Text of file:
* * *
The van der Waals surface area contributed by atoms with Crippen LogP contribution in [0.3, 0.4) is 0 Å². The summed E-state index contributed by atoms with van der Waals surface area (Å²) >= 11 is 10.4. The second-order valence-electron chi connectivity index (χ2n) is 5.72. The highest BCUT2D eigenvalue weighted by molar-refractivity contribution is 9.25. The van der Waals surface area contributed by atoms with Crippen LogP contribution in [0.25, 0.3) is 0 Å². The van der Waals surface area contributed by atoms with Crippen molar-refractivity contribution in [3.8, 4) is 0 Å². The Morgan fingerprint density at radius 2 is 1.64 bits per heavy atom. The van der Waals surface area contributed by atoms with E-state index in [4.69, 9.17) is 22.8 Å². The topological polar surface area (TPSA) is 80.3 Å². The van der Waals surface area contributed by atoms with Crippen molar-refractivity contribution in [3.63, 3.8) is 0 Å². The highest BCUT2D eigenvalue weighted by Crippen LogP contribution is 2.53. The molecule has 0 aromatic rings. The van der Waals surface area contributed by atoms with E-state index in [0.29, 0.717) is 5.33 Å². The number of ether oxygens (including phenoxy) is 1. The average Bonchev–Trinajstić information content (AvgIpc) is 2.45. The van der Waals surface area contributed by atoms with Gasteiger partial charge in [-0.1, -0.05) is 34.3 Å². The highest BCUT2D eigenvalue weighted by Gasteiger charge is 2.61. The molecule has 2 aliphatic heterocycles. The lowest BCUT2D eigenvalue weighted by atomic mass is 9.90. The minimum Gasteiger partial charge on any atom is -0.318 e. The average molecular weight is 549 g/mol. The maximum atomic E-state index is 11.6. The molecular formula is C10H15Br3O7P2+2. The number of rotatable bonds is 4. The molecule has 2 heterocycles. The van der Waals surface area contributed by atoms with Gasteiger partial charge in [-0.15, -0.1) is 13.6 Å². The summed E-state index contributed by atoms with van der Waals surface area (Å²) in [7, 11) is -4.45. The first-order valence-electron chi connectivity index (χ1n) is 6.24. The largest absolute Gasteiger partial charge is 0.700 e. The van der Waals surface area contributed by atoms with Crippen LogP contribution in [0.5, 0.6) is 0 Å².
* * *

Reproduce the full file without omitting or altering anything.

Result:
The van der Waals surface area contributed by atoms with Crippen LogP contribution in [0.3, 0.4) is 0 Å². The summed E-state index contributed by atoms with van der Waals surface area (Å²) >= 11 is 10.4. The second-order valence-electron chi connectivity index (χ2n) is 5.72. The highest BCUT2D eigenvalue weighted by molar-refractivity contribution is 9.25. The van der Waals surface area contributed by atoms with Crippen LogP contribution in [0.25, 0.3) is 0 Å². The van der Waals surface area contributed by atoms with Crippen molar-refractivity contribution in [3.8, 4) is 0 Å². The Morgan fingerprint density at radius 2 is 1.64 bits per heavy atom. The van der Waals surface area contributed by atoms with E-state index in [4.69, 9.17) is 22.8 Å². The topological polar surface area (TPSA) is 80.3 Å². The van der Waals surface area contributed by atoms with Crippen molar-refractivity contribution in [3.63, 3.8) is 0 Å². The highest BCUT2D eigenvalue weighted by Crippen LogP contribution is 2.53. The molecule has 0 aromatic rings. The van der Waals surface area contributed by atoms with E-state index in [0.29, 0.717) is 5.33 Å². The number of ether oxygens (including phenoxy) is 1. The average Bonchev–Trinajstić information content (AvgIpc) is 2.45. The van der Waals surface area contributed by atoms with Gasteiger partial charge in [-0.1, -0.05) is 34.3 Å². The highest BCUT2D eigenvalue weighted by Gasteiger charge is 2.61. The molecule has 2 aliphatic heterocycles. The lowest BCUT2D eigenvalue weighted by atomic mass is 9.90. The minimum Gasteiger partial charge on any atom is -0.318 e. The average molecular weight is 549 g/mol. The maximum atomic E-state index is 11.6. The molecular formula is C10H15Br3O7P2+2. The number of rotatable bonds is 4. The molecule has 2 heterocycles. The van der Waals surface area contributed by atoms with Gasteiger partial charge in [-0.15, -0.1) is 13.6 Å². The summed E-state index contributed by atoms with van der Waals surface area (Å²) in [7, 11) is -4.45. The first-order valence-electron chi connectivity index (χ1n) is 6.24. The largest absolute Gasteiger partial charge is 0.700 e. The van der Waals surface area contributed by atoms with Crippen LogP contribution in [0.5, 0.6) is 0 Å².